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SAMJ: South African Medical Journal

On-line version ISSN 2078-5135
Print version ISSN 0256-9574

SAMJ, S. Afr. med. j. vol.100 n.3 Pretoria Mar. 2010




Endoscopy outreach: How worthwhile is it?



M VossI; L M ForwardIV; C A G SmitsIII; R DuvenageII

IMB ChB, FCS (SA). Department of Surgery, Worcester Hospital, Worcester, W Cape, and Division of Surgery, Stellenbosch University, Tygerberg
IIMB ChB, MMed (Surg). Department of Surgery, Worcester Hospital, Worcester, W Cape, and Division of Surgery, Stellenbosch University, Tygerberg
IIIMB ChB. Department of Surgery, Worcester Hospital
IVSRN. Robertson District Hospital, Robertson, W Cape



To the Editor: Specialist outreach is a strongly promoted strategy for improving the access of rural populations to specialist care. However, the provision of outreach diverts specialist services from their base hospitals, and places services at those base hospitals in jeopardy. In the under-resourced South African context, it is necessary to monitor and evaluate outreach services to see whether they add value to the health service.

An endoscopy outreach programme was initiated in the Winelands/Overberg region of the Western Cape in January 2008. Medical practitioners at the district hospital and its outlying clinics were given open access to endoscopic investigations, guided by the recommendations of the American Society for Gastrointestinal Endoscopy regarding their appropriate use.2

To determine both the disease profile of patients referred by GP open access booking and whether providing outreach endoscopy improves access, we prospectively recorded the following indicators:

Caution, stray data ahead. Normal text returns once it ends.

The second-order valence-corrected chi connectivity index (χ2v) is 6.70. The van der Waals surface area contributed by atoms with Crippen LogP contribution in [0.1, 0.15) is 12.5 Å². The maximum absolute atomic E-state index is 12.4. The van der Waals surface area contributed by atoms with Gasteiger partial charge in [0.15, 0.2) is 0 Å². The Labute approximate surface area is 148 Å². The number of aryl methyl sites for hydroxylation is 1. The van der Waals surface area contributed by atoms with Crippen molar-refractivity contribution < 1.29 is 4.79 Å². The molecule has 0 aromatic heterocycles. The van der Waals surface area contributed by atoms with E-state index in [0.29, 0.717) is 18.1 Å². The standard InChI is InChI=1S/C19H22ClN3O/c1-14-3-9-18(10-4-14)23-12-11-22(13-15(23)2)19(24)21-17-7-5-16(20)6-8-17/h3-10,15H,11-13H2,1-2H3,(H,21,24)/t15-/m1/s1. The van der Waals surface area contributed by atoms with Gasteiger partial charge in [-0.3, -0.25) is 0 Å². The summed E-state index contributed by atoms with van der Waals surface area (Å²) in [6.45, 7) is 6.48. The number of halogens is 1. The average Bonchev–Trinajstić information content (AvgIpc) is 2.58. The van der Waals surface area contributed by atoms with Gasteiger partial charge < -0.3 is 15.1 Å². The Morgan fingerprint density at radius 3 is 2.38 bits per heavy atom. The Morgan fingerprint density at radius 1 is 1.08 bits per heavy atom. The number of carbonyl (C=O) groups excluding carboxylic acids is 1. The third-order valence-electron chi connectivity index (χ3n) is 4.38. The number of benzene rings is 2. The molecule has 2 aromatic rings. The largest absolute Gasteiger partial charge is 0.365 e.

• Disease profile: the numbers of ulcers and cancers diagnosed at outreach

• Access: the proportion of patients defaulting from ulcer follow-up and the proportion of 'no shows' for appointments.

The data were compared with prospectively determined data from the regional hospital. Differences were subjected to a chi-squared analysis with one degree of freedom. Data for the disease profile and access indicators are shown in Table I. Of the 15 ulcers diagnosed, one was a T1bN0 cancer which was successfully resected.



Our findings were contrary to expectation, with almost twice as many patients seen at outreach having an ulcer. The important implication of this finding is that primary care practitioners select the right patients for endoscopy, and that giving GPs open access to endoscopy services did not result in services being swamped by patients with minor reflux symptoms.

Half of the patients with a gastric ulcer defaulted from follow-up. Although this did not reach statistical significance, the trend appeared worse than default figures from the regional hospital, and required further investigation. Patients referred from outlying clinics often found it difficult to get to the outreach service because planned patient transport services are not designed to serve outreach clinics. Some patients had had to walk over 30 km to the district hospital on an empty stomach, whereas they would have used an ambulance service to attend an appointment at the regional hospital. Paradoxically, by taking the service closer, we had made access more difficult for them.

We concluded that an open access referral system for GPs resulted in a high yield of ulcer pathology. Indicators of access showed no improvement when compared with patients referred to the regional hospital, which is probably a consequence of rural transport problems. Conventional outreach programmes should be promoted with caution and monitored, as they may deplete services at the base hospital without offering any real benefit to patients; alternative methods of providing specialist support to district hospitals deserve exploration, and local transport must be factored into the planning.



1. The District Health System in South Africa. Progress made and next Steps. Pretoria: Department of Health, July 2001. (accessed 5 July 2009).         [ Links ]

2. American Sociarty for Gastrointestinal Endoscopy. Appropriate use of gastrointestinal endoscopy. Gastrointest Endosc 2000; 52: 831-837.         [ Links ]



Accepted 11 September 2009



Corresponding author: M Voss (

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